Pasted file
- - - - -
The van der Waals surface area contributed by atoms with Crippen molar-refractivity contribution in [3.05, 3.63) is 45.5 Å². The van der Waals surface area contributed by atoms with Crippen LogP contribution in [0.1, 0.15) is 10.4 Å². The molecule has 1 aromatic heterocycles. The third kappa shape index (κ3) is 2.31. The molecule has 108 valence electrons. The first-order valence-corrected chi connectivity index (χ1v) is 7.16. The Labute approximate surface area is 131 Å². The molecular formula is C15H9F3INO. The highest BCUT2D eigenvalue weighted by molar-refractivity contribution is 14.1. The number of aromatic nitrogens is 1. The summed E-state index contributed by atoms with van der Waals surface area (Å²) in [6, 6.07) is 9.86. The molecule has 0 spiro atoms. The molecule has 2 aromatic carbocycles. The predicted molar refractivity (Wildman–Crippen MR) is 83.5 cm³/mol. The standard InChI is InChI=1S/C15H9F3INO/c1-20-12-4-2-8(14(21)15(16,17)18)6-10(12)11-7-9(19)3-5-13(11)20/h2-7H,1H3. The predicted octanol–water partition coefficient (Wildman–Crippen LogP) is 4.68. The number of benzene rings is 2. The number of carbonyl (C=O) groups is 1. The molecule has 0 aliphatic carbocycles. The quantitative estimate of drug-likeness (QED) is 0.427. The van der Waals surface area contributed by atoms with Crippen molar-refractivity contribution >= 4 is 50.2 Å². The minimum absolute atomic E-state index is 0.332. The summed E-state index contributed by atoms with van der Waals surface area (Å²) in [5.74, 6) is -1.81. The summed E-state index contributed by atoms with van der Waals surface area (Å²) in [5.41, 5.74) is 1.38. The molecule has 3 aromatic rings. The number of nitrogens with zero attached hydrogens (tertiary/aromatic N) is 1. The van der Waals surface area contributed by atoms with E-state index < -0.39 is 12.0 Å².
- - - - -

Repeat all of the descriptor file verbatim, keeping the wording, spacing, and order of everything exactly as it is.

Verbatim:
The van der Waals surface area contributed by atoms with Crippen molar-refractivity contribution in [3.05, 3.63) is 45.5 Å². The van der Waals surface area contributed by atoms with Crippen LogP contribution in [0.1, 0.15) is 10.4 Å². The molecule has 1 aromatic heterocycles. The third kappa shape index (κ3) is 2.31. The molecule has 108 valence electrons. The first-order valence-corrected chi connectivity index (χ1v) is 7.16. The Labute approximate surface area is 131 Å². The molecular formula is C15H9F3INO. The highest BCUT2D eigenvalue weighted by molar-refractivity contribution is 14.1. The number of aromatic nitrogens is 1. The summed E-state index contributed by atoms with van der Waals surface area (Å²) in [6, 6.07) is 9.86. The molecule has 0 spiro atoms. The molecule has 2 aromatic carbocycles. The predicted molar refractivity (Wildman–Crippen MR) is 83.5 cm³/mol. The standard InChI is InChI=1S/C15H9F3INO/c1-20-12-4-2-8(14(21)15(16,17)18)6-10(12)11-7-9(19)3-5-13(11)20/h2-7H,1H3. The predicted octanol–water partition coefficient (Wildman–Crippen LogP) is 4.68. The number of benzene rings is 2. The number of carbonyl (C=O) groups is 1. The molecule has 0 aliphatic carbocycles. The quantitative estimate of drug-likeness (QED) is 0.427. The van der Waals surface area contributed by atoms with Crippen molar-refractivity contribution >= 4 is 50.2 Å². The minimum absolute atomic E-state index is 0.332. The summed E-state index contributed by atoms with van der Waals surface area (Å²) in [5.74, 6) is -1.81. The summed E-state index contributed by atoms with van der Waals surface area (Å²) in [5.41, 5.74) is 1.38. The molecule has 3 aromatic rings. The number of nitrogens with zero attached hydrogens (tertiary/aromatic N) is 1. The van der Waals surface area contributed by atoms with E-state index < -0.39 is 12.0 Å².